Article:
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Hot Numbers

Producer: Merrill Heatter/Telepictures
Host: Peter Marshall
Announcer: Charlie O'Donnell
Celebrities: Harvey Korman, Priscilla Barnes, Dick Butkus
Taping Info: September 28, 1984 at NBC Studio 2, Burbank
Made it to Air: Eventually, after some reformatting, as All Star Blitz on the ABC schedule on April 8, 1985, replacing Trivia Trap. It lasted until the end of the year, where it was replaced by The New Love, American Style.

After the decline of Hollywood Squares, Heatter-Quigley kept on trying to tweak the Squares format into a different show. The first attempt was Battlestars, which knocked three celebrities out and changed the game from Tic-Tac-Toe to Dots. Their next effort, Hot Numbers, knocked out three more celebrities, but kept Dots. Peter Marshall was brought back into the Heatter fold as host.

The main game involved two players, three celebrities and a 3x4 grid. Each of the intersections on the grid had a number for a total of twelve possible. The game was then seeded with the lines connecting two numbers being filled in until one box was completed. At this point, the box was in play. A celebrity would be asked a question with two possible answers. At this point, the contestant would either agree or disagree with the celebrity, and if the contestant was correct, they would claim the box (complete with an over-sized head shot of the contestant inside the box) and kept control. If the contestant was wrong, the other player claimed the box and got control.

After the first box was claimed, players then alternated picking line segments until they were able to complete a box, at which the next celebrity would be asked a question (the celebrities rotated answering the questions throughout the game). Once a player claimed three boxes, they then tried to complete the "Hot Area". In the Hot Area, there were no line segments or boxes complete, it was simply answering questions, lighting up one letter in the word "HOT" per correct answer and earning $250 per letter. The player who answered correctly on the "T" won the game and moved onto the bonus. It's important to note here that the Hot Area was common to both players. One player could answer the "H" and the "O", but the other player could get the "T" and win the game.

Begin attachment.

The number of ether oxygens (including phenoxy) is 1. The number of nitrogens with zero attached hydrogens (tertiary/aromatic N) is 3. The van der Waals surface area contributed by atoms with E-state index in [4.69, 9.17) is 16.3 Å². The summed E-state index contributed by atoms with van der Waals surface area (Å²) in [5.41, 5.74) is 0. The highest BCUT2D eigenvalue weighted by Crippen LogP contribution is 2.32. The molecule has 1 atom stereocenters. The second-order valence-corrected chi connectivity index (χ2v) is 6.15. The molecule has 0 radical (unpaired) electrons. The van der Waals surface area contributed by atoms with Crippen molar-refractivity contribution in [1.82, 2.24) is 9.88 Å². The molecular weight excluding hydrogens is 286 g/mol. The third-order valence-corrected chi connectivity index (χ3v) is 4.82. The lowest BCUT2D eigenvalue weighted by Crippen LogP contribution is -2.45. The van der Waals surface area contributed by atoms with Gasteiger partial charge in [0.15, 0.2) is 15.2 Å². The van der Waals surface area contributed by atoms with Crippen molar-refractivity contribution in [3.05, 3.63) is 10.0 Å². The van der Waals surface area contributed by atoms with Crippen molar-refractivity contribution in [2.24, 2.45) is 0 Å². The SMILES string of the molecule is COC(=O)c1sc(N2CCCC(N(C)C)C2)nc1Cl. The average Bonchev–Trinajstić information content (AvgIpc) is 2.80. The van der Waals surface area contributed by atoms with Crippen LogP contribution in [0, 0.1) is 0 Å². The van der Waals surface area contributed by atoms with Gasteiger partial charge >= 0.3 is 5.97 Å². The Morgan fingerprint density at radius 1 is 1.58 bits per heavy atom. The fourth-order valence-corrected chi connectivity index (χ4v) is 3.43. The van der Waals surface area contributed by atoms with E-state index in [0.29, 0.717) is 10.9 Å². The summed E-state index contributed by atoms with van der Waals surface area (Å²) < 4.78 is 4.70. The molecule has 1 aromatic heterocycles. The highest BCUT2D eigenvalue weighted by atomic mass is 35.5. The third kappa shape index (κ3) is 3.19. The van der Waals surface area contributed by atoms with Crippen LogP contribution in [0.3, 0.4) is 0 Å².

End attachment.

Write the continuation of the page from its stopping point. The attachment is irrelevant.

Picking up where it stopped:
The bonus game was a little complicated and could be tedious. The player would pick one box to be the box they don't want to complete. Behind the other five boxes would be low four-figure prizes such as a trip or a piano. Line segments would then randomly be filled in, with a completion of a box giving the player the designated box. However, completing the box chosen by the player caused him or her to lose everything. The player could stop at any time. Only four of the five prizes could be won, since the fifth prize would also mean the completion of the chosen box, but you won a car as a bonus for almost completing the grid. Confused yet?

The show consisted of two games, of which the winning contestant for both games was future Supermarket Sweep announcer Randy West, complete with the classic 80s perm (hey, I had one, too). Randy has admitted in a Usenet post (external link) that he was coached so he would win the game. And as a courtesy, I would not recommend typing in "Hot Numbers" and "Randy West" into Google, even for research purposes.

When this show made it to air, the "Hot Zone" was removed, contestant head shots mercifully chucked in the trash and instead a word puzzle was partially revealed for the players to guess. The bonus game was also streamlined to remove the lose-the-prizes element and simply became trying to guess a word puzzle given 2/3ds of it. Despite those improvements, they took out the the generic music and added probably the worst game show theme ever, complete with baffling scat lyrics. Also, with the involvement of Telepictures, this may have been for syndication rather than daytime, its eventual home.

This pilot has been viewed 10411 times since October 6, 2008 and was last modified on Dec 12, 2009 14:46 ET
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